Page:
According to the definition of SIRS, tachycardia, tachypnea, high or low body temperature, leukocytosis or leukopenia are predictors of sepsis (American College of Chest Physicians/Society of Critical Care Medicine Consensus Conference 1992). SIRS was a sensitive, but not specific indicator of bacteremia (Coburn et al. 2012). The positive predictive value of SIRS for predicting bacteremia was only 7% (Jones and Lowes 1996).
In this study, SIRS might be useful for all patients (unadjusted OR 1.78, 95% CI: 1.02–3.07), but not useful in each age group. Among all vital signs, high body temperature (above 38.5°C) was only a high predictor in elderly patients aged 80 years and older (adjusted OR 2.98, 95% CI: 1.30–6.83), though antipyretics use was not described. Tachypnea (above 25/min) may be a predictor for them (unadjusted OR 2.07, 95% CI: 1.00-4.27), although it was not significant after adjustment. Within patients aged 18 to 79 years, there was no indicator of vital signs that affected blood culture positivity despite our calculations of several cut-off values.
Although some reports have suggested that high body temperature was a predictor of bacteremia (Bates et al. 1990), fever was an inaccurate predictor of bacteremia (Coburn et al. 2012). However, research performed at a geriatric hospital showed that fever was a predictor of bacteremia (Pfitzenmeyer et al. 1995). The average age was 83.8±6.5 years, and the best relative risk was noted at a cut-off value of 38.5°C. Our research findings were consistent with this.
High body temperature may not be a precise indicator of bacteremia, but it is a valuable finding especially among patients aged 80 years and older. Tachypnea may be a notable finding for them.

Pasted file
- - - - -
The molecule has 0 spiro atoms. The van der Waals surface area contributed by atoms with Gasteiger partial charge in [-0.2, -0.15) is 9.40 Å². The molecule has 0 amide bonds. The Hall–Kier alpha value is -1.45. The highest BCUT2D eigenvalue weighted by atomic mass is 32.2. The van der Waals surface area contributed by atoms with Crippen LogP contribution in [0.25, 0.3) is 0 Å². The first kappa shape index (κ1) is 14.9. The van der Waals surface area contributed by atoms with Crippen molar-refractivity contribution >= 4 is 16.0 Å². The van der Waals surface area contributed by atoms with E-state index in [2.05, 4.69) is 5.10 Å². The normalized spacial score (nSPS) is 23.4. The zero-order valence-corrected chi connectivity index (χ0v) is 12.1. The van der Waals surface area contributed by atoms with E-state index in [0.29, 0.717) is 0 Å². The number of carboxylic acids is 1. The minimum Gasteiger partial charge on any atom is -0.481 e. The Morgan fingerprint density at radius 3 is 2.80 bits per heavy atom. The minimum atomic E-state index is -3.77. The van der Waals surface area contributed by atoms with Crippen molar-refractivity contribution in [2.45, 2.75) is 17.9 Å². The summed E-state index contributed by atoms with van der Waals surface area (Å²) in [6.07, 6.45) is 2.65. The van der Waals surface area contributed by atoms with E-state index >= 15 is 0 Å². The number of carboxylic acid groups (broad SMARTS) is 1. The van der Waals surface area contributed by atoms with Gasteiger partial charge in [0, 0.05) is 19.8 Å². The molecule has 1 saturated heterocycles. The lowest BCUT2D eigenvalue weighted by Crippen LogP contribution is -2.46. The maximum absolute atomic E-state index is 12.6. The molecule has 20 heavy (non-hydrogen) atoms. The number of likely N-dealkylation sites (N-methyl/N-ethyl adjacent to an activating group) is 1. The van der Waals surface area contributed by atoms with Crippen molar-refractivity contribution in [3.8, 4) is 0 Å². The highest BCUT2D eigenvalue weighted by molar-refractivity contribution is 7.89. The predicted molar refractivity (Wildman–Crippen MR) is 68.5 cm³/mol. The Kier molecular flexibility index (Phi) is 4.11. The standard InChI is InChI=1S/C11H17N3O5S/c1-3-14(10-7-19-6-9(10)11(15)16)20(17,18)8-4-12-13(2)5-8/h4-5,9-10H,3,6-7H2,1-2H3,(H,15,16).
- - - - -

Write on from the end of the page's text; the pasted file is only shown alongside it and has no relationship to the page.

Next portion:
Although laboratory inflammation markers such as peripheral white blood count and C-reactive protein were predictors of bacteremia in previous research (de Jager et al. 2010), they were useless in our study for both age groups. Nevertheless, we calculated the odds ratio of leukocytosis or leukopenia according to SIRS.
This study had several limitations. First, the study was set in a referral hospital in Okinawa, a subtropical region of Japan. Most patients were Japanese. There is endemic leptospirosis in this area, but no malaria which frequently causes shaking chills. Second, a selection bias in the Division of Infectious Diseases existed. We did not attend to patients with intra-abdominal infection such as ascending cholangitis or patients with chronic kidney disease on hemodialysis. Third, we were not sure of the timing and volume of blood cultures, despite the fact that our attending doctors educated residents to take blood cultures as soon as shaking chills took place, and to obtain at least 10 ml in each set.
The prediction of bacteremia in elderly patients is always challenging for clinicians because of their subtle or absent symptoms. However, a history of shaking chills, vital signs of high body temperature, and possibly tachypnea are significant clues. Confirmation of these findings would lead to the early recognition and treatment of sepsis. Even if antibiotics have been started improperly without obtaining blood cultures among elderly patients, blood cultures should be drawn because prior antibiotics use among them didn’t affect blood culture positivity in our research. Further study is needed to assess whether our result is applicable in other regions and populations.
We thank all interns and residents at Okinawa Chubu Hospital who collected blood cultures for this study. We are also grateful to M. Nakama, N. Kogachi and all other staff members of the laboratory of bacteriology at Okinawa Chubu Hospital for identifications of positive blood cultures.